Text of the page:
Happily the problem is easily solved by using bootable CDs with an alternate operating system. In fact, Australian open-source advocate Cybersource has been in discussion with banks expressly for this purpose. No matter how virus-ridden a hard drive may be, no matter how lacking its firewall or anti-spyware software, a bootable CD bypasses it all. The user simply reboots their computer with the CD in the tray. The computer ignores its regular installed operating system and loads up that provided on disc. The supplied system is guaranteed to be free from any harmful applications and, being on CD, is unmodifable and thus can never be infected. Once the user has finished their banking session, they remove the CD and reboot once more, back into their usual environment. For all intents and purposes, it may as well be that the computer had no hard drive whatsoever.
Banking isn't the be-all and end-all: there's many other reasons you'd want a secure system, separate from what's on the hard disk, besides Internet banking. Traveller's can't necessarily trust the integrity of a computer in an Internet cafe. And of course, there's issues of simply being able to browse sites of, shall we say, "personal interest", without others who use the computer knowing. The project leader of one such anonymous bootable CD puts it more crudely, "If Granny's into trannies, she should be able to download without fear." Less surreptitious purposes include having a safe, reliable bootable CD for fault-finding and troubleshooting a corrupt system, without fear of being infected by it. A well-known example is the ultimate boot CD. Really, there's no end to legitimate and practical applications for such a safe environment.
In fact, it's possible to get started immediately by downloading any of the many freely available Linux Live CD distributions. One intrepid searcher for a good Internet banking Live CD has reported his findings and these make for excellent reading.
The principle is sound, and downloading one of the above systems will happily work reliably for many people. However, there's two fundamental problems with CDs.
Firstly, a whole new CD must be made if the underlying operating system on disc has to be rebuilt - even just for the smallest security patches. And importantly, a regularly-used and carried CD is highly likely to suffer physical damage and become unusable.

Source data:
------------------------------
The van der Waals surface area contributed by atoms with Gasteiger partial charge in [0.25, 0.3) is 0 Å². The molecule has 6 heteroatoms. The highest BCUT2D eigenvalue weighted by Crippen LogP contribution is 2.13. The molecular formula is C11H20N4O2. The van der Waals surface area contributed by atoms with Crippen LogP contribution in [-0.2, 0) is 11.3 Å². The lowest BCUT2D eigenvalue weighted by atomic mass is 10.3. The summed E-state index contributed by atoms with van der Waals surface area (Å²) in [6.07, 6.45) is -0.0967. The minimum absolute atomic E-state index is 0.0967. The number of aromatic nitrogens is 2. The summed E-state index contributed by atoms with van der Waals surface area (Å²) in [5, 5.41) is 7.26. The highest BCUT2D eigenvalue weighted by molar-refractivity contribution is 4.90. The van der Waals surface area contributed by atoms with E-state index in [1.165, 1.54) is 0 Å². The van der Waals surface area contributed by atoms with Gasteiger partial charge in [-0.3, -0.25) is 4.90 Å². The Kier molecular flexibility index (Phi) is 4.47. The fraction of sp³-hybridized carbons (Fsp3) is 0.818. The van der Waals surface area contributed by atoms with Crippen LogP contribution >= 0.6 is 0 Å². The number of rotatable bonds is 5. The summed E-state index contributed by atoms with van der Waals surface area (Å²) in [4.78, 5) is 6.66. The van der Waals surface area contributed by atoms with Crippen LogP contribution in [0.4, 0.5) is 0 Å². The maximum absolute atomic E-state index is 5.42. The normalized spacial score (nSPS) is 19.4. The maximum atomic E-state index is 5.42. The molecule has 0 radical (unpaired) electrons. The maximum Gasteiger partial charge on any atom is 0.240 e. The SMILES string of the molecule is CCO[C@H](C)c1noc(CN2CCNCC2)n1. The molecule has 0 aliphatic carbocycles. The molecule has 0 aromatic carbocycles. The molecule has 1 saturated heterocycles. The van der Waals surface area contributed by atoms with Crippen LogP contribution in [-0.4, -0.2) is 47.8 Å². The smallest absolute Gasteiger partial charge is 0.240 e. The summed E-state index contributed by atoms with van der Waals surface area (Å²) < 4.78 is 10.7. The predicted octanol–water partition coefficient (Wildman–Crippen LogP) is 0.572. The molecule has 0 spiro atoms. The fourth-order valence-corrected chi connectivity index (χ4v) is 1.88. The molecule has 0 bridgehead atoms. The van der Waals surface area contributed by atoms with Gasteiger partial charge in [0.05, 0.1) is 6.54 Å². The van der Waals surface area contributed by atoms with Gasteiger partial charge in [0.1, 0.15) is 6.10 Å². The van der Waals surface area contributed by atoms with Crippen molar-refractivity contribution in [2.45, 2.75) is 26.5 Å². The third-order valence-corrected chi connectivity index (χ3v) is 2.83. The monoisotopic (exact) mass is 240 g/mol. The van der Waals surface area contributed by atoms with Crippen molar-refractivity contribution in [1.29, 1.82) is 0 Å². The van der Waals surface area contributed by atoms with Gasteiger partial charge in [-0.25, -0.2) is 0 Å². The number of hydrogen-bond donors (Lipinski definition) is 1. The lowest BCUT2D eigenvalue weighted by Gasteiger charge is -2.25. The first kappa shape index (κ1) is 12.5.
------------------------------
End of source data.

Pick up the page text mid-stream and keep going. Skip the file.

Further, there's a subsequent privacy issue which is not addressed. Although using a Live CD ensures no traces of your Web browsing are left behind on the hard disk, trails are still being deposited on remote servers. Postings made online can still be tracked back to the IP address you used at a specific date and time. For many, this is not a big deal but for others, it's important to have total anonymity on both sides of the router.
Consequently, we here at ITWire have two recommendations which will give you peace of mind through a secure and anonymous bootable Linux setup.
Firstly, to solve the problem of using a CD, consider a USB-bootable Linux distribution. These are specially built distros that have been cut down to minimal size. This runs a risk of not having an application you want but being on USB, you are able to add it and tailor the environment as desired subject to constraints. For instance, such tiny Linux versions will generally have just one window manager rather than the five or more which usually ship.
One such miniscule Linux is Feather Linux which takes up less than 128Mb - a trifling size for today's USB drives. Download the distribution and unzip it to a USB drive. Next download SYSLinux - and run the command SYSLINUX E: in Windows or syslinux /dev/sda1 in Linux (replacing E: or /dev/sda1 for the drive letter or location of your USB stick.) This makes the USB drive bootable. It's worth testing it right away; if you find your computer won't boot, check the BIOS settings to ensure that USB is listed as a boot option before the hard drive. Secondly, try running syslinux again with the -s flag. This makes it install a safer (but slower) boot loader which may work on some older machines.
Another tiny distro option is PuppyOS. It is also lightweight, taking no more than 128Mb space. Nicely, it boasts faster run-time performance because it uses available RAM as a virtual hard drive, loading all apps required into memory. Only 128Mb RAM is required, which is a fairly safe memory requirement for most computers built within the last decade. PuppyOS has a more streamlined installation process; download the installer and it will both load all the necessary files onto a USB drive as well as make it bootable.
Now, with a bootable Linux USB drive, there is still one more recommendation for total safety and anonymity and that is to use Tor. Tor was originally designed by the U.S. military but has since become co-founded and promoted by privacy advocates Electronic Frontiers Foundation (EFF). Tor is described as a multi-onion-layered system, which describes its anonymising processes that route traffic three times through random nodes on its way between clients and servers. This makes it very difficult for anyone to track down the identity of the person browsing.
Tor can be freely downloaded. It requires some configuration which is largely straightforward through its bundled tools. You will need to run privoxy, a filtering web proxy, and then the torbutton plugin for Firefox. If you do not use Firefox, or wish to route other apps through Tor, all that is really required is to find where configuration options allow for a proxy to be specified; use localhost, port 8118, and then all your traffic will wend through Tor.
Be warned that Tor can be very slow at times, as a direct consequence of the way it works. Nevertheless, if you want a complete, straightforward mechanism to browse the Web securely without leaving any trace on either the computer or the Internet, you need look no further than a Live Linux distro coupled with Tor.